Some writers avoid talking about what they’re working on with anyone, and my understanding is that this is because they feel they loose the excitement of discovering and writing the story when they tell it.
I personally find the opposite is true. While I’m writing, especially in the first draft stage, talking out the story can be incredibly helpful, helping me to plan out where I’m going. Of course, whomever I’m talking to often has many ideas of where they think I should take the story (most of them not right), but even hearing the wrong ideas can help me weed out the right ones.
During lunch yesterday, I was talking the story with a coworker and telling them what I had planned. One if my characters is attacked, and my coworker leapt to an assumption about the identity of the “villain”.
I explained that I had originally planned to write it that way, but had changed to another option. “But I’ve been thinking of changing it back,” I said. “Because I feel like I’ve been pulling my punches do it this way. That I’ve been playing it safe.”
“You are,” she said. “Just hearing the first version was compelling.”
“Yeah,” I said, and thought to myself, well, fuuuuuuuuuuu—.
Because damn it, she was right.
Of course, now all the planning I’ve done has to be tossed out the window and I have no ideas of how to finish this novel. I’m also going to have to make changes in the beginning sections to make these changes work. And the first scenes I ever wrote for this thing before I knew it was going to be a novel, the ones that kicked it all off, will just about have to be trashed entirely. (“Kill your darlings,” the wisdom goes.)
But I’m grateful to have figured this out now. Actually, I’m right at the pivot point in writing the current draft where this change would have to occur. Instead of turning left, I just have to turn right in the plotting. This will save me tones of time during revisions.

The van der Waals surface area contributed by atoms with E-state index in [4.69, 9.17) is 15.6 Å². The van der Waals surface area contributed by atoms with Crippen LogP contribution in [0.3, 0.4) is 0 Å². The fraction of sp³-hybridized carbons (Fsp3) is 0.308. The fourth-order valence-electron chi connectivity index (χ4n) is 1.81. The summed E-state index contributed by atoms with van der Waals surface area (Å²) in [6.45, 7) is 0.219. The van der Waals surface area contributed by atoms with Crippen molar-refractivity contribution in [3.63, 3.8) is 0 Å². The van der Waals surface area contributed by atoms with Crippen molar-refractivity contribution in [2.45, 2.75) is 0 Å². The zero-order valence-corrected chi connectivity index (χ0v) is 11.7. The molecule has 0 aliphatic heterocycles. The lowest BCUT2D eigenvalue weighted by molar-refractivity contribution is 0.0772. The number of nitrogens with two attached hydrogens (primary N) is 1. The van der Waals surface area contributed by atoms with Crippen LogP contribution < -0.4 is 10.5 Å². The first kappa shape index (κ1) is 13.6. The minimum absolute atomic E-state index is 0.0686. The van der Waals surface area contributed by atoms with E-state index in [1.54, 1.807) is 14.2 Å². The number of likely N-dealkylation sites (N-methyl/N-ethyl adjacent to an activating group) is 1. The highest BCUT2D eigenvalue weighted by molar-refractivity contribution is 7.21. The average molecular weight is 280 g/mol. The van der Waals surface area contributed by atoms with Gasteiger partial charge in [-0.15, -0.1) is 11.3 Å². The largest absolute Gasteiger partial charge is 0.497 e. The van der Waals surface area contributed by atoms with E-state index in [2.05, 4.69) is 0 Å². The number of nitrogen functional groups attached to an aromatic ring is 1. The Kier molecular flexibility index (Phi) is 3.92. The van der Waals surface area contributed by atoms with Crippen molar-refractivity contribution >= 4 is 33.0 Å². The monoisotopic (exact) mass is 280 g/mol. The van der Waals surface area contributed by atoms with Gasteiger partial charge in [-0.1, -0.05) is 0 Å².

Of course taking this plot turn is scary, and that’s how I know it’s probably right. I’m not sure I’m good enough to pull it off, not sure I can make readers believe, not sure I’ll be able to do that much damage to my main character. I don’t really want to twist the knife (metaphorically speaking) once I’ve jammed it into her belly, but I’m gonna have to.
Right now, I’m trying not to flail.
I spent the rest of the afternoon and evening mentally working out how to make the change work, and allowed myself a break from writing. I think I’ve got some of it worked out, but have no idea how to end it. I guess I’ll discover that when I get there.
When you’re writing do you talk the story out? Or do you keep it to yourself until the draft is finished?
Alternatively, have you ever caught yourself pulling your punches while writing a story? Or do you always go for the guts?
Marilyn Brant posted “Following Our Passions: A Dance of Love, Fear, and Change,” which gives some fascinating insight into her career as an author and talks about why as writers we keep writing.
The Daily Post has a great blog up called, “Should You Let the Cats Out of the Bag? Blogging About Family and Friends,“ which deals with privacy and the internet, how much you should share and not share, especially in regards to the lives of friends and family. It has some great questions to ask yourself before posting and some tips on how to handle the sharing of private information in a respectful way.